An employer has found out the hard way, the risks associated with failing to protect a worker from systematic workplace bullying and sexual harassment.
Rather than taking a worker’s complaint seriously, the employer failed to address issues which a Court later considered could have been avoided by “relatively simply means”.
When two employees engage in workplace warfare, the employer’s business can become major collateral damage.
A recent unfair dismissal case showcases a clever framework adopted by an employer in an attempt to end a workplace dispute.
As the dispute worsened, one of the workplace disputants even goaded her employer to sack her.
Was the employer being lured into a carefully laid trap?
Did the employer fall for it?
Read on to find out…
A recent Stop Bullying Order by the FWC serves as warning to employers of the broader burden that an order could impose on their workplace and potentially, their management prerogative.
The FWC’s Order not only restricted the workplace interaction between the parties, it went so far as to restrict work attendance times and face-to-face communication.
Read on for our analysis of the FWC’s Order and our tips for preventing it happening to you.
The Fair Work Commission’s annual report has revealed interesting statistics about the bullying claims brought in the first 6 months of the new anti-workplace bullying jurisdiction.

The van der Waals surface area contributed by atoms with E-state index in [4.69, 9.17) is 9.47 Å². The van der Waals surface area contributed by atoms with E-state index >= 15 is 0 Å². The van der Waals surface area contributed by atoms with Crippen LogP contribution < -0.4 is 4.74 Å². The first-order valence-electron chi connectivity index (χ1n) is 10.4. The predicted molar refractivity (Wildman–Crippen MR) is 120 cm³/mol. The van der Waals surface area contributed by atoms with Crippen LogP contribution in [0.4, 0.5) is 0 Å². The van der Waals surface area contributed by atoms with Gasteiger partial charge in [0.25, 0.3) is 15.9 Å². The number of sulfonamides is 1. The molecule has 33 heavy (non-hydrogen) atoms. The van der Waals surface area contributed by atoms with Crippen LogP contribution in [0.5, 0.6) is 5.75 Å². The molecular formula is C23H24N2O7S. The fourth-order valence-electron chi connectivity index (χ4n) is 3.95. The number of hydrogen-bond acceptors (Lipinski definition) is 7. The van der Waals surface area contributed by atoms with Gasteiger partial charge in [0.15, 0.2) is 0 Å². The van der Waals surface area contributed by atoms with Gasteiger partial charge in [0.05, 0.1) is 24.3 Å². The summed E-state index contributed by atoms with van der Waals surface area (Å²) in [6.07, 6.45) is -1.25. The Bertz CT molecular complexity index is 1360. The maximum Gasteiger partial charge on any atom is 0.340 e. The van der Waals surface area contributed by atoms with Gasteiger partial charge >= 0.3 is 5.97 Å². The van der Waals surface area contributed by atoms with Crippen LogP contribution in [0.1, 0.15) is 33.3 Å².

Although some commentators have downplayed the number of bullying claims lodged, the FWC’s General Manager has warned that it is “still too early” to draw conclusions about the Commission’s likely workloads in the workplace bullying jurisdiction.
The risk remains for those employers who write off the bullying jurisdiction as ‘much ado about nothing’.
Read on for our analysis.
A disgruntled, sacked employee received more than he bargained for when he took his dismissal to the Fair Work Commission.
The employee’s claims of harassment, intimidation and bullying at the hands of his employer failed to impress the FWC, especially when the tribunal heard details of the employee’s insubordinate and abusive conduct towards management.
Read on to find out what the employee did and what the FWC said about it – including the employee’s use of the c-word.
The FWC has unleashed a scathing attack on this employer’s HR department for leaving two inexperienced employees in charge of a workplace investigation that resulted in the summary dismissal of an abusive employee who had physical contact with a co-worker.
Despite having a valid reason for the fighting employee’s dismissal, a range of additional circumstances made the summary dismissal ultimately unfair.
The moral of this story is that an employer must not forget fair procedural requirements, even when a dismissal appears more than justified.